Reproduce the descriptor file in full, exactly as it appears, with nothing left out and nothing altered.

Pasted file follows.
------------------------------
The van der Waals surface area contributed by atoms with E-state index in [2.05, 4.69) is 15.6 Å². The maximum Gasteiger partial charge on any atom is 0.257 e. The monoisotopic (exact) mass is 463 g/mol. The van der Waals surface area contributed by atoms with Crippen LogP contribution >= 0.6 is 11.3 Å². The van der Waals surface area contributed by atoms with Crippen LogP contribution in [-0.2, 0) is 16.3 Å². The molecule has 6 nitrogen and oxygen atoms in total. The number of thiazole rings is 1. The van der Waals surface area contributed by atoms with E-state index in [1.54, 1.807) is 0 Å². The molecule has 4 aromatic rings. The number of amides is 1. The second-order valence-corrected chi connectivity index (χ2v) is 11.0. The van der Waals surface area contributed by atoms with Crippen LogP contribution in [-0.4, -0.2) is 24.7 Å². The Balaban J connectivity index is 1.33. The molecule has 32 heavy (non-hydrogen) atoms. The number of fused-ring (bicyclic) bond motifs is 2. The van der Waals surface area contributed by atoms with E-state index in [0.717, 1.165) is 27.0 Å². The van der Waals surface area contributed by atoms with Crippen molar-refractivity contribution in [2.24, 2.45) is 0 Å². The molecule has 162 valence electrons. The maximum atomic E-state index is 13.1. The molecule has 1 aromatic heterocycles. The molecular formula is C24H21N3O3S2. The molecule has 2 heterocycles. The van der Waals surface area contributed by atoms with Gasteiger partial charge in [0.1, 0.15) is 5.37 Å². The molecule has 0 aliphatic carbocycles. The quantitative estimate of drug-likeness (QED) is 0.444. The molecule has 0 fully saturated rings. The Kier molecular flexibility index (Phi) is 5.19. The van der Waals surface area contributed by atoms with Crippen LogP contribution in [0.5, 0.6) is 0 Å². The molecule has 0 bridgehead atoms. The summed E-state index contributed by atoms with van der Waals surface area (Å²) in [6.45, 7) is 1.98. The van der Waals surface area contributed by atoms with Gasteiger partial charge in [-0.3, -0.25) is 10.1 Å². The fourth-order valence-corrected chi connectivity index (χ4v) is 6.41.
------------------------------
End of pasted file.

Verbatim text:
The van der Waals surface area contributed by atoms with E-state index in [2.05, 4.69) is 15.6 Å². The maximum Gasteiger partial charge on any atom is 0.257 e. The monoisotopic (exact) mass is 463 g/mol. The van der Waals surface area contributed by atoms with Crippen LogP contribution >= 0.6 is 11.3 Å². The van der Waals surface area contributed by atoms with Crippen LogP contribution in [-0.2, 0) is 16.3 Å². The molecule has 6 nitrogen and oxygen atoms in total. The number of thiazole rings is 1. The van der Waals surface area contributed by atoms with E-state index in [1.54, 1.807) is 0 Å². The molecule has 4 aromatic rings. The number of amides is 1. The second-order valence-corrected chi connectivity index (χ2v) is 11.0. The van der Waals surface area contributed by atoms with Crippen LogP contribution in [-0.4, -0.2) is 24.7 Å². The Balaban J connectivity index is 1.33. The molecule has 32 heavy (non-hydrogen) atoms. The number of fused-ring (bicyclic) bond motifs is 2. The van der Waals surface area contributed by atoms with E-state index in [0.717, 1.165) is 27.0 Å². The van der Waals surface area contributed by atoms with Crippen molar-refractivity contribution in [2.24, 2.45) is 0 Å². The molecule has 162 valence electrons. The maximum atomic E-state index is 13.1. The molecule has 1 aromatic heterocycles. The molecular formula is C24H21N3O3S2. The molecule has 2 heterocycles. The van der Waals surface area contributed by atoms with Gasteiger partial charge in [0.1, 0.15) is 5.37 Å². The molecule has 0 aliphatic carbocycles. The quantitative estimate of drug-likeness (QED) is 0.444. The molecule has 0 fully saturated rings. The Kier molecular flexibility index (Phi) is 5.19. The van der Waals surface area contributed by atoms with Crippen LogP contribution in [0.5, 0.6) is 0 Å². The molecule has 0 bridgehead atoms. The summed E-state index contributed by atoms with van der Waals surface area (Å²) in [6.45, 7) is 1.98. The van der Waals surface area contributed by atoms with Gasteiger partial charge in [-0.3, -0.25) is 10.1 Å². The fourth-order valence-corrected chi connectivity index (χ4v) is 6.41.